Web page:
Father Cotton Blogs From Israel/Palestine

My dear friend and colleague Father Cotton Fite of St. Luke’s Episcopal Church in Evanston has been traveling in Israel/Palestine these past few weeks and has been blogging about his experiences. Anyone who knows Cotton knows his gentle, compassionate spirit and his rock solid commitment to fairness and justice. I’m sure you will agree that all of these qualities come through in abundance on his recent posts.

Before Cotton left, I hooked him up with Rabbi Brian Walt, my other dear friend and colleague who happens to be sojourning in I/P. Here’s Cotton’s report of their experiences in Jenin a few days ago:

On Sunday I traveled to Jenin with Rabbi Brian Walt, the co-founder Ta’anit Tzedek – Jewish Fast for Gaza, to visit the Palestinian Fair Trade Association and Canaan Fair Trade facility that produces the wonderful olive oils, Za’atar, olives and couscous now available in the US through Whole Foods. After a tour of the facility we visited one of the farmers who is a member of the cooperative. As we introduced ourselves our host said (through a translator) “I do not understand how a people who have suffered so much can turn around and inflict that same suffering on others.” Later, after coffee and apricot nectar had been served, Brian responded to our host. I’m sure I don’t have his exact words, but he told our host that he shares his sadness at the suffering of the Palestinian people and wants him to know there are other Jews who are deeply sorry for the suffering they experience. It was a privilege to be present at a moment of such honesty and compassion…

(Later) we were driven…to the Khalandia check point through which we would reenter Israel and catch a bus to Jerusalem. I had walked through this check point before so was accustomed to the routine. Brian, however, had not, and was stunned. At one point there is what can only be described as a cattle chute through which everyone must pass waiting to be admitted to the x ray machine and the soldier to whom permits and visas are presented. We passed without incident, but with a painful reminder of the humiliation Palestinians experience daily.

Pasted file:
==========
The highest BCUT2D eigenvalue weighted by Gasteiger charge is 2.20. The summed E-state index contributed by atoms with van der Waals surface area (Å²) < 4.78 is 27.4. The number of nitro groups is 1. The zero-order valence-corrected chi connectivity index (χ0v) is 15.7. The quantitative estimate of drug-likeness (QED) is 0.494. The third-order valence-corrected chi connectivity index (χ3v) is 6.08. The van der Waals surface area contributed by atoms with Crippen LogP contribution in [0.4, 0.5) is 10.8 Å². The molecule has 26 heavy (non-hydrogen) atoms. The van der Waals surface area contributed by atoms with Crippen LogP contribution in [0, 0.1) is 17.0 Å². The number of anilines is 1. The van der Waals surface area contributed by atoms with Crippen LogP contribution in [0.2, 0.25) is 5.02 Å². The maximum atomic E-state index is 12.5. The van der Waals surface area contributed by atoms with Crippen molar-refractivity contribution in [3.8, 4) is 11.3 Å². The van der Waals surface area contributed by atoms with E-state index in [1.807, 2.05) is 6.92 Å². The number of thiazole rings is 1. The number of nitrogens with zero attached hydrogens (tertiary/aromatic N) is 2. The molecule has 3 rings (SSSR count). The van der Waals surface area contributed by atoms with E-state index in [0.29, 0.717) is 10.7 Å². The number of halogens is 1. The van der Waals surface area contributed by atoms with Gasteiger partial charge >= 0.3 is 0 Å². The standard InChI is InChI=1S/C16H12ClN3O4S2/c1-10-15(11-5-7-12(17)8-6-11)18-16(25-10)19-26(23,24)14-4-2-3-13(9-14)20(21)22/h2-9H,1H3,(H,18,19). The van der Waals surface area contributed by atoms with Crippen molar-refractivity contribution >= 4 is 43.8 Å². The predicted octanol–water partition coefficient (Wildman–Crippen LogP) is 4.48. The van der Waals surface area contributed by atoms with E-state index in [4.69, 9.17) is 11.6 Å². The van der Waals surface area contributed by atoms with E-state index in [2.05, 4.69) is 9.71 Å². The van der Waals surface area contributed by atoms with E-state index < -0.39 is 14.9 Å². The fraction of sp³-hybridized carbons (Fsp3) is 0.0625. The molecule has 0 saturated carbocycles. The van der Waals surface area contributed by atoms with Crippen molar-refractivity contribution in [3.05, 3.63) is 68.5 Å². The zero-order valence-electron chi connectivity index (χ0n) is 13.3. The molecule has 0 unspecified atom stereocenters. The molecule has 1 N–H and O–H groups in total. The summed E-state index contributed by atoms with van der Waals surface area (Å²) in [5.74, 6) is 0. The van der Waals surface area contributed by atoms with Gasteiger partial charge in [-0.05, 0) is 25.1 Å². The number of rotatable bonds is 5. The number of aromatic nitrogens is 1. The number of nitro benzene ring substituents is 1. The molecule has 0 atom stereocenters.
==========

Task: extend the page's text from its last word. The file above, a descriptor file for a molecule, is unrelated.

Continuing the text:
Brian and I talked the following day. We acknowledged the emotional impact the experience had on both of us and and our decision to give ourselves a day “off” to recover. Our Palestinian brothers and sisters never get a day off from an occupation that is now at 42 years and counting.

3 thoughts on “Father Cotton Blogs From Israel/Palestine

  1. Cotton’s question “how can a people who have suffered so much cause suffering to other people?” is a very good question. I assume he directed it at the Palestinians who, in their education system point out that no one, NO ONE, has suffered persecution in history as much as the Arabs/Muslims (see Matt Beynon Rees’ current events novel about the Palestinians “The Collaborator of Bethlehem” where he points this out regarding the Palestinian education system). Thus, having been “purified” by the suffering, which is what Cotton is alluding to, it is very puzzling how the Palestinians can then send out suicide bombers to blow up pizzerias and shopping centers, or fire rockets indiscriminately into residential areas, and then publicly celebrate the slaugther, for example by naming a square last week in Ramallah after the terrorist who killed 33 (IIRC) Israelis (including many children) in the Coast Road Massacre in the 1970’s. We all look to the Palestinians to be the moral guides of our time, just as Gandhi and his Indian followers were decades ago.

    • Wow.
      Okay, putting aside the fact that your understanding of the Palestinian education system comes from a book shelved in the Fiction section of my local library, the examples you give are not the suffering to which he refers. It’s not about the occasional massacre of civilians by zealous settlers. It’s not the egregious acts of violence that came to represent the second intifada. It’s not the rockets fired into Sderot or even the offensive Cast Lead. It’s the ongoing systemic and institutionalized disenfranchisement and persecution of a people within an asymmetrical power structure.
      There are historical precedents for this which Jews know all too well.

      But at least you and I can agree who, in the analogy, represents Britain, and who represents India. Not much, but it’s a starting point.

      Peace.

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